USA TODAY Sports
Washington loses its second game of the weekend to a New York team and sees their playoff hopes dim a little more.
In a shortened season, every event takes on more importance, relatively, than it would be during a normal campaign. Every streak, every injury, every win or loss, every period, every face-off... all of it amplified, especially for a team that dug itself a grave-sized hole over the first quarter or so of the season, as the Washington Capitals did.
And so Saturday's loss on Long Island felt like another nail in the Caps' coffin, a dramatic downturn in their chances of making the post-season, from nearly a coin-flip to once again long odds. Of course, it felt that way because that's the reality of the situation in which these Caps now find themselves. But there will be losses along the way even if the Caps do make an improbable run to the playoffs, it's just critically important that these individual losses don't become losing streaks, and that each one is answered with at least a couple of wins.
To that end, the Caps had played three consecutive three game spans in which they'd won two-of-three entering Thursday night's game against Florida, which they won handily and followed up with that ugly loss yesterday, making Sunday's game against the Rangers the "rubber match" of the current three-game stretch. Win (especially against the 8th-place Rangers) and things are still relatively on-track; lose and the already miniscule margin for error becomes even smaller.
On Sunday afternoon, the Caps made the hard road ahead even harder, dropping a 4-1 decision to New York.
Ten more notes on the game:
- Just over two minutes into the game Marcus Johansson (playing in his first game since February 7) won a battle along the boards to keep possession in the Rangers' zone, and Jason Chimera fed Steve Oleksy for a shot from the point that would elude Martin Biron in the New York net (thanks, in part, to Joel Ward's presence in front). It was Oleksy's first NHL goal, Johansson's first assist of the season and Chimera's second point in the last month. That trifecta had to pay handsomely.
- Nearly ten minutes later, Alex Ovechkin looked to be lining up Derek Stepan for a neutral zone hit reminiscent of his famous hit on Jaromir Jagr at the 2010 Olympics. Stepan moved the puck and Ovechkin was left with two decent options - hit Stepan and risk an interference penalty (or, quite possibly, something worse) or peel off and hustle to get back into the play defensively. Instead, he chose Option #3 - peel off in the opposite direction of the puck and the play and not hustle to get back defensively. Stepan got the puck back, drove wide, and ended up banking the puck off Braden Holtby and in from below the goal line. It was a terrible goal for Holtby to allow, and even if Ovechkin's play in the neutral zone was far from the proximate cause of the goal, it was another another questionable neutral zone play by the Caps "lead-by-example" captain, something that's become a bit of a theme lately.
- Midway through the second period, and soon after successfully killing a penalty, the Rangers drew two penalties on the same play, both on Ovechkin... and in differing degrees of legitimacy, to put it politely. But on the delayed penalty before the first of the two could be called, Brian Boyle scored his first goal of the year on what was essentially a fade away shot from above the face-off circle. That's another one that Holtby probably should have had.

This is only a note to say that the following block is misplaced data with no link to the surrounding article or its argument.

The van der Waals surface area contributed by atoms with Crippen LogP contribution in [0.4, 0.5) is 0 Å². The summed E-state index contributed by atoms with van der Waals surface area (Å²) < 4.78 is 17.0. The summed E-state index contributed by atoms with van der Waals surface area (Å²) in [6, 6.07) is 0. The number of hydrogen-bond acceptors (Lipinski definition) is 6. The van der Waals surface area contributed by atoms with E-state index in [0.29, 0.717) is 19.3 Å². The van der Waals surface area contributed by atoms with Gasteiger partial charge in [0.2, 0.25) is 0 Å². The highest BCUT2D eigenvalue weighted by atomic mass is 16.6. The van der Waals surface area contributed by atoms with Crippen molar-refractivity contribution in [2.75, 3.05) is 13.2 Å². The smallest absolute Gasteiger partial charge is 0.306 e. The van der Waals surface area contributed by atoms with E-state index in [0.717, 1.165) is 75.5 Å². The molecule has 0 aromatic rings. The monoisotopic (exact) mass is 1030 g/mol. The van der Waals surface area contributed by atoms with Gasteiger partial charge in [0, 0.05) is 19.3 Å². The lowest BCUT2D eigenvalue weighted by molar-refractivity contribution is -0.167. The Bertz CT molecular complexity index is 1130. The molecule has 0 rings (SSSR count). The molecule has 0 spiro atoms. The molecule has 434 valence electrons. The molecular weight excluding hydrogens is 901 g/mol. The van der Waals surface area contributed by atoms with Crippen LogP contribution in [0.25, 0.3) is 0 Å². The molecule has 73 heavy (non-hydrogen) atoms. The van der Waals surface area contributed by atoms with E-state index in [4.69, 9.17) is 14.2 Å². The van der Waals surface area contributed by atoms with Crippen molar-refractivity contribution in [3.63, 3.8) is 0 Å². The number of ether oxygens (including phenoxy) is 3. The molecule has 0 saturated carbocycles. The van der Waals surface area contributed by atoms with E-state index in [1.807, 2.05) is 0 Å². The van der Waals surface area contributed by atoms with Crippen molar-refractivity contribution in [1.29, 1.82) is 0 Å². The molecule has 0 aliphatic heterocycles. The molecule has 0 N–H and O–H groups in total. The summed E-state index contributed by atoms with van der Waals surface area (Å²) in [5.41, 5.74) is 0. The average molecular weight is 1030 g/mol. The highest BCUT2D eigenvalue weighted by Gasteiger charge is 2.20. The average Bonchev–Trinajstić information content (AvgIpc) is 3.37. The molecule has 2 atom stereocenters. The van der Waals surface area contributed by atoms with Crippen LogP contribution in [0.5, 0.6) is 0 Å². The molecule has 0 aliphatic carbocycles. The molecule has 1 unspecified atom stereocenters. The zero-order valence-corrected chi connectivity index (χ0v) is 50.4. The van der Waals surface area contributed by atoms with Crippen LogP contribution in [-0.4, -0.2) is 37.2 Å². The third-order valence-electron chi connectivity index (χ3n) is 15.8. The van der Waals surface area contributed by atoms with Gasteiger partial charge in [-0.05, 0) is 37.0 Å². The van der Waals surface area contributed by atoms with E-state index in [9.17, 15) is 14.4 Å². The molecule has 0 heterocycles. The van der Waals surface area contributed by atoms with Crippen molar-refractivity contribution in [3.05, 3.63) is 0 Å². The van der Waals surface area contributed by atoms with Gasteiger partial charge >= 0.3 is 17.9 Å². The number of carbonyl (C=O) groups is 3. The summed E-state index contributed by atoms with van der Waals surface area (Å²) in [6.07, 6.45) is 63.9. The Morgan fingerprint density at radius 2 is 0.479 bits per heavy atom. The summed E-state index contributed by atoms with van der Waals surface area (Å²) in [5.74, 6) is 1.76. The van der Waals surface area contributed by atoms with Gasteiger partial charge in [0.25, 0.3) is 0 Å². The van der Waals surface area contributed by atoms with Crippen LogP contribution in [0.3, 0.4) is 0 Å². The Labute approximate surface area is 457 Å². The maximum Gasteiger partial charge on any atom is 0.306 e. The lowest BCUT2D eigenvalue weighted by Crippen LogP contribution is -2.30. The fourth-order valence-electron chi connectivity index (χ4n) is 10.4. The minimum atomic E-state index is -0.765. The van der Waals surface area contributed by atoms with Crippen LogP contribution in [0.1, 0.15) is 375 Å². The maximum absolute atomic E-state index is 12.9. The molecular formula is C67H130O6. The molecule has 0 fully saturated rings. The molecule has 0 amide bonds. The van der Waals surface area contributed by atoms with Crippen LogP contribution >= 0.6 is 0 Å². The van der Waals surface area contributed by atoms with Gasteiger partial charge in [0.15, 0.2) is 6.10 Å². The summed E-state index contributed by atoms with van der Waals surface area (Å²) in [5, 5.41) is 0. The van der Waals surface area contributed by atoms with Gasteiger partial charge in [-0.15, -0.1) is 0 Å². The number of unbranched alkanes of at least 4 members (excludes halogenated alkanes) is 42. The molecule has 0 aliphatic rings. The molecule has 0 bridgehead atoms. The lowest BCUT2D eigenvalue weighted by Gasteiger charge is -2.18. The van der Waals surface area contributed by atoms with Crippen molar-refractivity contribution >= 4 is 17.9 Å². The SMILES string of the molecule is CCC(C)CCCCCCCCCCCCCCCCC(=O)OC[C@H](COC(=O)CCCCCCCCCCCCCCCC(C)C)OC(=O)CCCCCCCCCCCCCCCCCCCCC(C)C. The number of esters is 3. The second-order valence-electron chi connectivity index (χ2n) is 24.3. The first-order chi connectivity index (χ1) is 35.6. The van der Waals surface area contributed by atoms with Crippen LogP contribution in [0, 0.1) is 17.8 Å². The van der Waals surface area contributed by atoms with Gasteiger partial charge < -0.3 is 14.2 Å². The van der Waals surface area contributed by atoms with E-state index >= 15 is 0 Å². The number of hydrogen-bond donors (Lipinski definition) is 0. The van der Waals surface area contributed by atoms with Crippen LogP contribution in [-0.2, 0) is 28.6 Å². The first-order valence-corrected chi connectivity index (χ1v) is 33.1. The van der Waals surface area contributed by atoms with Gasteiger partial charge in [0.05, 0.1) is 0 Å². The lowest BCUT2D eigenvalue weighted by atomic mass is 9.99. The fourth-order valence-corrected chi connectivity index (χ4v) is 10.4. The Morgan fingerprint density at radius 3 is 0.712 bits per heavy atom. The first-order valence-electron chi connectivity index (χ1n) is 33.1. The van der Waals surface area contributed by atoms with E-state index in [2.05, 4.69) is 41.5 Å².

- On the ensuing power-play - for the Ovechkin penalty that will go on his record - Rick Nash beat Holtby and chased him from the game (and for the second time in his last five outings). If the Caps were going to make a comeback in this one, it would be Michal Neuvirth backstopping them to it.
- Late in the second period, Matt Hendricks drew a penalty to put the Caps on their second power play of the afternoon, and Ward drew another to put the Caps up two men for 31 seconds. And while the Caps had a couple of terrific chances on that 5-on-3, they couldn't beat Biron and the stanza ended with the Caps trailing by two to a team that was 65-0-3 when leading after two periods over the last three seasons.
- With New York predictably going into a shell for the last twenty minutes, chances both ways were minimal and the result, unsurprisingly, was no scoring... until Brad Richards potted one with 1:12 left with the Caps hoping to pull their goalie for a sixth attacker. Ballgame.
- Back to Neuvirth, one of the silver linings to come from this one was that he got some game action and looked good, stopping ten of the 11 shots he faced. With the most-compressed part of the schedule still ahead, the Caps will need at least two goalies playing and playing well if they're to have any chance at a playoff spot... and even if they're not heading to the playoffs, they'll likely want some time to see what pending-free-agent Neuvirth's got the rest of the way.
- Nicklas Backstrom won all 14 of the faceoffs he took today, which is... something.
- The Caps certainly missed Mathieu Perreault's creativity and his and Wojtek Wolski's puck possession. And John Erskine's snarl. And Mike Green 's offense, especially on the power play. And Brooks Laich, and Dmitry Orlov...
- One of these days, Joey Crabb may show why he gets a sweater every night, but that day hasn't come yet and didn't come today.
The Caps' inability to pick up even a point this weekend against the Empire State's two teams hurts (and hopefully you made better use of these two beautiful days than they did). And with a home-and-home series against the Southeast Division-leading Hurricanes looming, the Caps' playoff hopes could be all but extinguished by the end of the week. But until they are, wins will continue to provide hope and losses will continue to provide pain... and more than it would in a normal year.